Sounds way too cliched, doesn't it? But here we are in Hernando, Mississippi, and there are the kids up on the tailgate of the truck parked in front of Velvet Cream.
Eileen Dznowski and her grandchildren, Hunter and Madison, are at Velvet Cream today. Dznowski remembers the days well when drive-ins like Velvet Cream (also known by locals as "The Dip") were the norm, not franchised fast-food restaurants. The drive-in takes her back. "I used to work at a place like this in Biloxi, Mississippi, when I was a teenage girl. Everyone would go to Bell's Snowballs, and we sold the fluffiest and most flavorful snow cones," she says.
Velvet Cream is owned by Tommy Flinn, whose father bought the restaurant in 1962 from Red Congar who opened it in 1947. The drive-in was added in 1977.
Flinn knows you have to love this business to be in it as long as he has, and he has been in it pretty much from day-one. "My family owned Delta Cream across from the Blue and White on Highway 65 in Tunica before they bought this place," he says. "My parents pretty much set up my baby bed in the creamery," Flinn says.
The employees at Velvet Cream -- with few exceptions, the drive-in is pretty much run by girls -- share their boss' quirky sense of humor. On the kitchen door there's a sign that reads, "All our items are fat free. We don't charge for the fat."
Velvet Cream has everything an authentic drive-in should have and then some. Burgers, sandwiches, and a list of shakes, sundaes, slushes, and freezes that seems endless, as does the flavor combinations: vanilla and hot fudge, butterscotch and Butterfinger, mint chocolate chip, the Chocaholic, the Caribbean Paradise and Electric Banana, the Tahitian Medicine Man, Cherry Redneck, bubblegum, Barney purple, orange blossom, and cactus juice.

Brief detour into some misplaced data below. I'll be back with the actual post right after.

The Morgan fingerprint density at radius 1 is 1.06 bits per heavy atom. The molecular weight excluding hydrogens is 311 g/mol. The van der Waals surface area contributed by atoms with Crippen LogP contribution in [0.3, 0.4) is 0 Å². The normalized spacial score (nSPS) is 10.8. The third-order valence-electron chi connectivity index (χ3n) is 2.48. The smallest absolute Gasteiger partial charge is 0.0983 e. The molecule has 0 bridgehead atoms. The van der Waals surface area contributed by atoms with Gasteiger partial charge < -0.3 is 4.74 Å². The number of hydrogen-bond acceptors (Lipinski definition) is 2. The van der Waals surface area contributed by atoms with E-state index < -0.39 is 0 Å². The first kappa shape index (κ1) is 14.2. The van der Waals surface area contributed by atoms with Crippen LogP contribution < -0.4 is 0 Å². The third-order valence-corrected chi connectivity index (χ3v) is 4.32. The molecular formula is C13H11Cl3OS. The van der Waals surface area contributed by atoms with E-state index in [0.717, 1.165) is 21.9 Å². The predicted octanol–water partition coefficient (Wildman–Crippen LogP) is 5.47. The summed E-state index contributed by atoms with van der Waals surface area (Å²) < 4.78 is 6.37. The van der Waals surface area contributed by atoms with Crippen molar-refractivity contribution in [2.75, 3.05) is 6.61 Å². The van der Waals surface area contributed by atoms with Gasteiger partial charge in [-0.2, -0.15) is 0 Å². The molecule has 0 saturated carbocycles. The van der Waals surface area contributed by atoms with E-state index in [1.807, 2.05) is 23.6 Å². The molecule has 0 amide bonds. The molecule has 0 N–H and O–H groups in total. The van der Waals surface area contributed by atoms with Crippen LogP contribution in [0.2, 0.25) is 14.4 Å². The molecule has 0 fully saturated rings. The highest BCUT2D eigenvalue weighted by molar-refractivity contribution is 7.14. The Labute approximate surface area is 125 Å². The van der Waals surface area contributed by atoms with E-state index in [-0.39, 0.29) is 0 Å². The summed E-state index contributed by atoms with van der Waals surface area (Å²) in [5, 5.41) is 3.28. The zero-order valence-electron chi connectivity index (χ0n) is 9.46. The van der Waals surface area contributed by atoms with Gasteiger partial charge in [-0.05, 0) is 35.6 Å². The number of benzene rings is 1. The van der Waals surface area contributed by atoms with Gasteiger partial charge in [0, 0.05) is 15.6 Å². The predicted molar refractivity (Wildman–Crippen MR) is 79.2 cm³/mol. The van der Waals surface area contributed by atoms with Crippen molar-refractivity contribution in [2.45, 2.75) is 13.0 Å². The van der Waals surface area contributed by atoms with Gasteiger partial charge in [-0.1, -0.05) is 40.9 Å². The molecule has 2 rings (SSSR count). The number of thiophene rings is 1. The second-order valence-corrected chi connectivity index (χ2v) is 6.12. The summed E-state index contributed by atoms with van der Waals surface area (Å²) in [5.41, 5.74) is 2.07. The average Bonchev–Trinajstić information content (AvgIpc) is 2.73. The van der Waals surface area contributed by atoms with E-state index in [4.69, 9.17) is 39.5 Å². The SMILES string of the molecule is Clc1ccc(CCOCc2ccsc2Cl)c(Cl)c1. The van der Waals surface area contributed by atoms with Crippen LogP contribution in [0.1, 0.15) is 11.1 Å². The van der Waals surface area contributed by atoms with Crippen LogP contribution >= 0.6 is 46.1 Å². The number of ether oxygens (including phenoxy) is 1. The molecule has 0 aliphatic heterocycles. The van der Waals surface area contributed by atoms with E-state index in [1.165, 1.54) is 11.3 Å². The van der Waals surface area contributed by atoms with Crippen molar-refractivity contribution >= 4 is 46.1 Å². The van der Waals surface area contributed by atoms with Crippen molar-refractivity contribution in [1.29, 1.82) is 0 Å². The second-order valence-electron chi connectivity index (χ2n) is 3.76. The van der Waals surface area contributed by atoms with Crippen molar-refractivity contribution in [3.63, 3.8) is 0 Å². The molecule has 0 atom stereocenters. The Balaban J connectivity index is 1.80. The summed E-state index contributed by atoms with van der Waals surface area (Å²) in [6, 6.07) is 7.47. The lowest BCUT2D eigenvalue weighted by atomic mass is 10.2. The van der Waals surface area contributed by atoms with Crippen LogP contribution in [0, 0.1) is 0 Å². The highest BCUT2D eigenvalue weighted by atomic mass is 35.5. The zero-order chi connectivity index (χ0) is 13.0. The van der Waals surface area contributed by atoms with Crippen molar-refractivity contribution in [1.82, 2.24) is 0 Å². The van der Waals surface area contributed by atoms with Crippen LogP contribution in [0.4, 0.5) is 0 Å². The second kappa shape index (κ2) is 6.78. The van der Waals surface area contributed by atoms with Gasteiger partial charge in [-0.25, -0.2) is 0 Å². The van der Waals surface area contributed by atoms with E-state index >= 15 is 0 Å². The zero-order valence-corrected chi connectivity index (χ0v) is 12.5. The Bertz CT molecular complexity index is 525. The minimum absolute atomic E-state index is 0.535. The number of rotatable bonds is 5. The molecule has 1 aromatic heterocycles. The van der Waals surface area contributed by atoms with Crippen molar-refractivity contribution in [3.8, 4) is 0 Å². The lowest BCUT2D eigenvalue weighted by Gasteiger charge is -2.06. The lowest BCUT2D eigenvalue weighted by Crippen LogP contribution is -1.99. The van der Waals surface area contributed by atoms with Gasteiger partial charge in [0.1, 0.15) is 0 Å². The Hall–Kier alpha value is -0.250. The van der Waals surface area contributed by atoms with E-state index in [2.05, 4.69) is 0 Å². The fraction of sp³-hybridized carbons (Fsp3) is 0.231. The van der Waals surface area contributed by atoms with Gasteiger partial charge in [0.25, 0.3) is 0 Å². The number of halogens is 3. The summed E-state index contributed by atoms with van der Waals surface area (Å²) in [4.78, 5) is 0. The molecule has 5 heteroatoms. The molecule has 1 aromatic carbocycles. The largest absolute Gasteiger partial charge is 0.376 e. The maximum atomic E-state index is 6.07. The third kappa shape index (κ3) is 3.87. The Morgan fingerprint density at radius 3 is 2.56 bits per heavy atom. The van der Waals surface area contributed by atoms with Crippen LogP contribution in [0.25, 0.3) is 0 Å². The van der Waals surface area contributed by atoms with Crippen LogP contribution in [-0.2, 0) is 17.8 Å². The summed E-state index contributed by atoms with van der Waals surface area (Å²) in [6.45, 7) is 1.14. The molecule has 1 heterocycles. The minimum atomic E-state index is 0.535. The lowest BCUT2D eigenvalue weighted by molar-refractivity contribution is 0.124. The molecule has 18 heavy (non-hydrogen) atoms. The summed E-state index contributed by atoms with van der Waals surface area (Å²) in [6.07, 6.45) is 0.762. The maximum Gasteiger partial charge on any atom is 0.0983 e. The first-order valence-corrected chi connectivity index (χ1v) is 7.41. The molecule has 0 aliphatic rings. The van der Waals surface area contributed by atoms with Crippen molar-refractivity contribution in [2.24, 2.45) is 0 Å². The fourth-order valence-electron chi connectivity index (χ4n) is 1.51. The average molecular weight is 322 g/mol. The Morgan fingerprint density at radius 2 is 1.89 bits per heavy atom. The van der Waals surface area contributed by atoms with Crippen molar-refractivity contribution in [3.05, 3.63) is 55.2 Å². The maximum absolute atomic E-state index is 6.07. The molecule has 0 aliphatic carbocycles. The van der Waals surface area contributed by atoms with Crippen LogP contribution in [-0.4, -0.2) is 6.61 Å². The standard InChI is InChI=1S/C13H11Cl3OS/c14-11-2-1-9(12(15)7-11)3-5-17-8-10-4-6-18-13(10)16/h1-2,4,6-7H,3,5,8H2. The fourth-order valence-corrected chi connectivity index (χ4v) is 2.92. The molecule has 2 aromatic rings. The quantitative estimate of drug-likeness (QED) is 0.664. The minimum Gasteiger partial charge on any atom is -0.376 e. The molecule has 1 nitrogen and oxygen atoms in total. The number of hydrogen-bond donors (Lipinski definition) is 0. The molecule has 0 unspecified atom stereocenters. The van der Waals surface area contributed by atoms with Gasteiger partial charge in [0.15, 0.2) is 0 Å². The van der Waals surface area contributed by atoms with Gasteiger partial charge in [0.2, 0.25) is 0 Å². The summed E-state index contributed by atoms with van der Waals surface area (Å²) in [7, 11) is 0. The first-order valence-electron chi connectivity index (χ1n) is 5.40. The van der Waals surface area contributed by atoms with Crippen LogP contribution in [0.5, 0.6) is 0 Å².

"We have 58 differently flavored shakes, not counting special requests, and we try to add three new flavors every year," says Flinn.
Velvet Cream also claims to be "home of the old-fashioned hamburger" and leaves no doubt what you're getting yourself into when ordering, say, a "Heartburn Hotel" with tater tots and fried pickles.
Being in the ice cream business all year can be tough because sales drop about 50 percent during the winter. Still, Flinn always has a smile on his face and never gets tired of trying to improve business. The drive-in's fence is decorated for the holidays because, according to Flinn, there is nothing more boring than waiting for your food while slowly moving through the drive-in.
The decorating started 10 years ago, when McDonald's arrived in Hernando, and Flinn tried to keep customers interested by being different. A free quart of ice cream with a $20 order and a daily lunchtime fax to local companies to boost the call-in orders are other ways Flinn tries to keep business up. When ice cream and shakes are not the top sellers, Flinn markets his sandwiches and burgers.
Flinn's latest idea is to set up a menu board at the entrance of the drive-in to make ordering easier. But no matter what marketing he tries, most customers come because they like the food.